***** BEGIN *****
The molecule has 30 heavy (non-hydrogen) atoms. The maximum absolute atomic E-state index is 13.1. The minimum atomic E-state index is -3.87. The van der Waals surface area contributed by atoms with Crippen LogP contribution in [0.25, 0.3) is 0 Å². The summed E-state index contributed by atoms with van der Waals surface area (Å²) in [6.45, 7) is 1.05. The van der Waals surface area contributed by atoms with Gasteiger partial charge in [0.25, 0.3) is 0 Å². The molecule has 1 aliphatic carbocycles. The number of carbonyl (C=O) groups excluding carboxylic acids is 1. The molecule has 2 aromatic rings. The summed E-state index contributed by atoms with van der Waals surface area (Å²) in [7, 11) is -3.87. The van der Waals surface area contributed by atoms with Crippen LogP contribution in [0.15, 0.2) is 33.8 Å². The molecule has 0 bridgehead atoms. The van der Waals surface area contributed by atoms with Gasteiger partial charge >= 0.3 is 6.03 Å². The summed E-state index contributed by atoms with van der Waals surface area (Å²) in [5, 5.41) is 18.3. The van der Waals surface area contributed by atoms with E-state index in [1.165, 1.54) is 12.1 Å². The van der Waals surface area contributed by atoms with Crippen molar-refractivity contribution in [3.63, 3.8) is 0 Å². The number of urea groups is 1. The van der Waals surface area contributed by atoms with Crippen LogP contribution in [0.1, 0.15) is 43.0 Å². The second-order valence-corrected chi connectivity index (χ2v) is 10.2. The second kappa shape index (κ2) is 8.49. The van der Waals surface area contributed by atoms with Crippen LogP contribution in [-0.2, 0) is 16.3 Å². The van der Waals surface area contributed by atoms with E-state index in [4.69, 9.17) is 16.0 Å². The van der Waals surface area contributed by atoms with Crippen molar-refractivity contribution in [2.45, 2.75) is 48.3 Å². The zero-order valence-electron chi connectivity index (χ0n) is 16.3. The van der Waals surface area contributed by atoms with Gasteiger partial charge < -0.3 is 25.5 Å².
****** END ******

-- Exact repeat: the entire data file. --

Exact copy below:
The molecule has 30 heavy (non-hydrogen) atoms. The maximum absolute atomic E-state index is 13.1. The minimum atomic E-state index is -3.87. The van der Waals surface area contributed by atoms with Crippen LogP contribution in [0.25, 0.3) is 0 Å². The summed E-state index contributed by atoms with van der Waals surface area (Å²) in [6.45, 7) is 1.05. The van der Waals surface area contributed by atoms with Gasteiger partial charge in [0.25, 0.3) is 0 Å². The molecule has 1 aliphatic carbocycles. The number of carbonyl (C=O) groups excluding carboxylic acids is 1. The molecule has 2 aromatic rings. The summed E-state index contributed by atoms with van der Waals surface area (Å²) in [7, 11) is -3.87. The van der Waals surface area contributed by atoms with Crippen LogP contribution in [0.15, 0.2) is 33.8 Å². The molecule has 0 bridgehead atoms. The van der Waals surface area contributed by atoms with Gasteiger partial charge >= 0.3 is 6.03 Å². The summed E-state index contributed by atoms with van der Waals surface area (Å²) in [5, 5.41) is 18.3. The van der Waals surface area contributed by atoms with E-state index in [1.165, 1.54) is 12.1 Å². The van der Waals surface area contributed by atoms with Crippen molar-refractivity contribution in [3.63, 3.8) is 0 Å². The number of urea groups is 1. The van der Waals surface area contributed by atoms with Crippen LogP contribution in [0.1, 0.15) is 43.0 Å². The second-order valence-corrected chi connectivity index (χ2v) is 10.2. The second kappa shape index (κ2) is 8.49. The van der Waals surface area contributed by atoms with Crippen LogP contribution in [-0.2, 0) is 16.3 Å². The van der Waals surface area contributed by atoms with E-state index in [4.69, 9.17) is 16.0 Å². The van der Waals surface area contributed by atoms with Crippen molar-refractivity contribution in [2.45, 2.75) is 48.3 Å². The zero-order valence-electron chi connectivity index (χ0n) is 16.3. The van der Waals surface area contributed by atoms with Gasteiger partial charge < -0.3 is 25.5 Å².